On May 25, 1977, the world was introduced to Han Solo, Luke Skywalker, Princess Leia, C-3PO, R2-D2, Chewbacca, Obi-Wan Kenobi, Darth Vader, and a galaxy full of possibilities. In honor of the 40th anniversary, more than 40 contributors lend their vision to this retelling of Star Wars. Each of the 40 short stories reimagines a moment from the original film, but through the eyes of a supporting character. From a Certain Point of View features contributions by best-selling authors, trendsetting artists, and treasured voices from the literary history of Star Wars.
Star Wars: From a Certain Point of View, published October 3, 2017, brings together a multitude of authors to tell the story of Star Wars Episode IV: A New Hope from alternative points of view. Many of these authors have worked on the Star Wars franchise before. Some notable to me were Paul Dini (The Clone Wars series), Chuck Wendig (Aftermath trilogy), Claudia Gray (Bloodline, Lost Stars), E.K. Johnston (Ahsoka), Christie Golden (Dark Disciple), Paul S. Kemp (Lords of the Sith), and Kieron Gillen (Darth Vader, Doctor Aphra Marvel comics), just to name a few. While this put many cooks in the kitchen, one might say (with no doubt more behind the scenes), it still looked to me like a stellar arrangement of talent. However, I couldn’t help but wonder if the book, regardless of the talent of each individual writer, would have strong enough legs to stand on as a whole.
The book turned out to be more ambitious than I’d expected. I admittedly did not research beyond the book’s summary, so I expected something a little more rigid, following literal background characters within the timeline of the film. This was the case for the most part, many of them telling the stories of the more memorable background characters, as well as prominent secondary characters like Tarkin and even Obi-Wan. What I was surprised to see how was much a number of the authors thought outside of the box, bringing in perspectives that were obvious yet I hadn’t considered, as well as obscure ones that I’d thought of as a joke, but were executed upon in interesting ways.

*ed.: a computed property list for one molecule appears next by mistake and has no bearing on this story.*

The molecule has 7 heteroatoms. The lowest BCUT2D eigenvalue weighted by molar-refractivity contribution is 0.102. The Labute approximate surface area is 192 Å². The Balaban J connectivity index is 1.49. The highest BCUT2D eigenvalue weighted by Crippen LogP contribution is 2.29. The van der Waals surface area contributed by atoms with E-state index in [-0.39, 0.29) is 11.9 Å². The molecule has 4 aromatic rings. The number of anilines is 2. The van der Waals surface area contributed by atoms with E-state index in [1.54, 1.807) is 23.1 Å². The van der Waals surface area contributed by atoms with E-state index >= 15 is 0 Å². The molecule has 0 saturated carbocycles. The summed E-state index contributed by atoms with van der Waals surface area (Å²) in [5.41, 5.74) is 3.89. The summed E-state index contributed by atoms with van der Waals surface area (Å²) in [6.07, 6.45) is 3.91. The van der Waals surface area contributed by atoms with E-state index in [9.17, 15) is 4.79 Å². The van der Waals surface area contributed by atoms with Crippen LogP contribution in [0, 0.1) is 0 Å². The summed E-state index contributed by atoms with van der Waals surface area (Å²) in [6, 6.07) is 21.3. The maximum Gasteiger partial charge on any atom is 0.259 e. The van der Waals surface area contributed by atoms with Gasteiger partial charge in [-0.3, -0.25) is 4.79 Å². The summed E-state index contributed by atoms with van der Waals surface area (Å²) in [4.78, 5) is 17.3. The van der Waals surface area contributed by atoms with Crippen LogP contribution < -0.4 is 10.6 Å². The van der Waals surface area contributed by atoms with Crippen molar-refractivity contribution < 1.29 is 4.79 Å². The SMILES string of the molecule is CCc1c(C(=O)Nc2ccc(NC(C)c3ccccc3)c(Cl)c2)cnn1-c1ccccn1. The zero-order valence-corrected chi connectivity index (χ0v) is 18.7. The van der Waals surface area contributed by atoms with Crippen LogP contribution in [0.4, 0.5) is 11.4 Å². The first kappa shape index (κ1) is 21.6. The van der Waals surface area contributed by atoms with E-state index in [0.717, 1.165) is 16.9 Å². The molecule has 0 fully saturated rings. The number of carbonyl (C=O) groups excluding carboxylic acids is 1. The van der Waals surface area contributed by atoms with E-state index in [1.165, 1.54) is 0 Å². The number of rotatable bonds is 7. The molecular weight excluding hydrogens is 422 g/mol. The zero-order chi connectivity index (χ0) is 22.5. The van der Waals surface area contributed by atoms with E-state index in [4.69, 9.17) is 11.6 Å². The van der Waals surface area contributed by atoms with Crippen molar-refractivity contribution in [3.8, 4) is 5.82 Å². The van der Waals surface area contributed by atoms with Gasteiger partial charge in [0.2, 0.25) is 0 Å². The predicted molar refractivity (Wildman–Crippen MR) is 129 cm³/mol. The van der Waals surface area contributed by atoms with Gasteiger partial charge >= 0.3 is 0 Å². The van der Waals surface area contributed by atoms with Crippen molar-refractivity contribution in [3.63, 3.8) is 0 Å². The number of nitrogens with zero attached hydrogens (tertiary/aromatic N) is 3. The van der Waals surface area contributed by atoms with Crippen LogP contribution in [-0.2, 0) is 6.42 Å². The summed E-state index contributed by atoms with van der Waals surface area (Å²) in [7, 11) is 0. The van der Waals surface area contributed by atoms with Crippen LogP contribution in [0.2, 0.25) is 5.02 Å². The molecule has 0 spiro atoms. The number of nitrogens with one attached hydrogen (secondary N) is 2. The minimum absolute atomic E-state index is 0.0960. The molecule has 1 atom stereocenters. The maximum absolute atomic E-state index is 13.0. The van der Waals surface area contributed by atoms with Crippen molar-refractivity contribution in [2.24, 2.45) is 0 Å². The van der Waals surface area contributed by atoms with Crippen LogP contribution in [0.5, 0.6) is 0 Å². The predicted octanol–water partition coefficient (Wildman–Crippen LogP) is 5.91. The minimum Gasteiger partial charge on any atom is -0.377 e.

In the former case stories had characters like Qui-Gon Jinn, Yoda, Bail and Breha Organa (Leia’s parents on Alderaan), Doctor Aphra, and the Emperor himself. They’re characters that didn’t exist within the film itself, but factored into the greater Star Wars universe after the fact. With the exception of Aphra, each of them would have had a vested interest in the events of A New Hope too, so getting a look into their views of events as they were happening made for some of the more fascinating entries. For its part, Kieron Gillen’s “The Trigger” featuring Doctor Aphra (a rather new character) did do an excellent job of giving an outsider’s perspective on the surreal circumstances of an entire planet’s destruction, a glimpse at the impact it could have on Galactic society, as well as the moral question of who is pulling the trigger.